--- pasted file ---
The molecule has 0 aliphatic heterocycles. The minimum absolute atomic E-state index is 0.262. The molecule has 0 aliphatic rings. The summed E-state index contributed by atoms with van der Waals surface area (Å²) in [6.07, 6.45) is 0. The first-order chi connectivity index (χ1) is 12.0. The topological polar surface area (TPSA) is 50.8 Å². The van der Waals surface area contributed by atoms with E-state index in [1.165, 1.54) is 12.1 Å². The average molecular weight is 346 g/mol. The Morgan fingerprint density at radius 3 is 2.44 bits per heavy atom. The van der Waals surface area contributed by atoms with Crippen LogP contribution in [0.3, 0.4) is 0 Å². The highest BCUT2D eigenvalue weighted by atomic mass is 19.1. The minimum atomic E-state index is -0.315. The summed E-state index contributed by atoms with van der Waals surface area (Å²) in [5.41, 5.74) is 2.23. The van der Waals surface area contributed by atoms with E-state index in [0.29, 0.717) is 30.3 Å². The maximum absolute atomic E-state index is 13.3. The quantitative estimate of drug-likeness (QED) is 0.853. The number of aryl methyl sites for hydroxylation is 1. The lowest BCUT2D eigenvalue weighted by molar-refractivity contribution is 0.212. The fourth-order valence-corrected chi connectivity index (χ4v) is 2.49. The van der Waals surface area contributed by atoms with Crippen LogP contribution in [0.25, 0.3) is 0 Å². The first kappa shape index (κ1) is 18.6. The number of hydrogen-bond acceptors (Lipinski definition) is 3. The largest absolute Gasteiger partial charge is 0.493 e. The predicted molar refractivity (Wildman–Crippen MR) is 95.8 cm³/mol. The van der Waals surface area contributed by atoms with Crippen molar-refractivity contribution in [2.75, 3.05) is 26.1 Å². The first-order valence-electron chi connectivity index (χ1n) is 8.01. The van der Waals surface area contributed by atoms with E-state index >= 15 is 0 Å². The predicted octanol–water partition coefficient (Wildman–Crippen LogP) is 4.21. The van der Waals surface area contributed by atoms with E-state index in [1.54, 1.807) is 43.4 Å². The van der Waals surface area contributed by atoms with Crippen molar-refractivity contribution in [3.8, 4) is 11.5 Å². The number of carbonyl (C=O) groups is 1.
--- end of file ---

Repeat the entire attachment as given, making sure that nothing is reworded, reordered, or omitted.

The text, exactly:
The molecule has 0 aliphatic heterocycles. The minimum absolute atomic E-state index is 0.262. The molecule has 0 aliphatic rings. The summed E-state index contributed by atoms with van der Waals surface area (Å²) in [6.07, 6.45) is 0. The first-order chi connectivity index (χ1) is 12.0. The topological polar surface area (TPSA) is 50.8 Å². The van der Waals surface area contributed by atoms with E-state index in [1.165, 1.54) is 12.1 Å². The average molecular weight is 346 g/mol. The Morgan fingerprint density at radius 3 is 2.44 bits per heavy atom. The van der Waals surface area contributed by atoms with Crippen LogP contribution in [0.3, 0.4) is 0 Å². The highest BCUT2D eigenvalue weighted by atomic mass is 19.1. The minimum atomic E-state index is -0.315. The summed E-state index contributed by atoms with van der Waals surface area (Å²) in [5.41, 5.74) is 2.23. The van der Waals surface area contributed by atoms with E-state index in [0.29, 0.717) is 30.3 Å². The maximum absolute atomic E-state index is 13.3. The quantitative estimate of drug-likeness (QED) is 0.853. The number of aryl methyl sites for hydroxylation is 1. The lowest BCUT2D eigenvalue weighted by molar-refractivity contribution is 0.212. The fourth-order valence-corrected chi connectivity index (χ4v) is 2.49. The van der Waals surface area contributed by atoms with Crippen LogP contribution in [0.25, 0.3) is 0 Å². The first kappa shape index (κ1) is 18.6. The number of hydrogen-bond acceptors (Lipinski definition) is 3. The largest absolute Gasteiger partial charge is 0.493 e. The predicted molar refractivity (Wildman–Crippen MR) is 95.8 cm³/mol. The van der Waals surface area contributed by atoms with Crippen molar-refractivity contribution in [2.75, 3.05) is 26.1 Å². The first-order valence-electron chi connectivity index (χ1n) is 8.01. The van der Waals surface area contributed by atoms with E-state index >= 15 is 0 Å². The predicted octanol–water partition coefficient (Wildman–Crippen LogP) is 4.21. The van der Waals surface area contributed by atoms with E-state index in [1.54, 1.807) is 43.4 Å². The van der Waals surface area contributed by atoms with Crippen molar-refractivity contribution in [3.8, 4) is 11.5 Å². The number of carbonyl (C=O) groups is 1.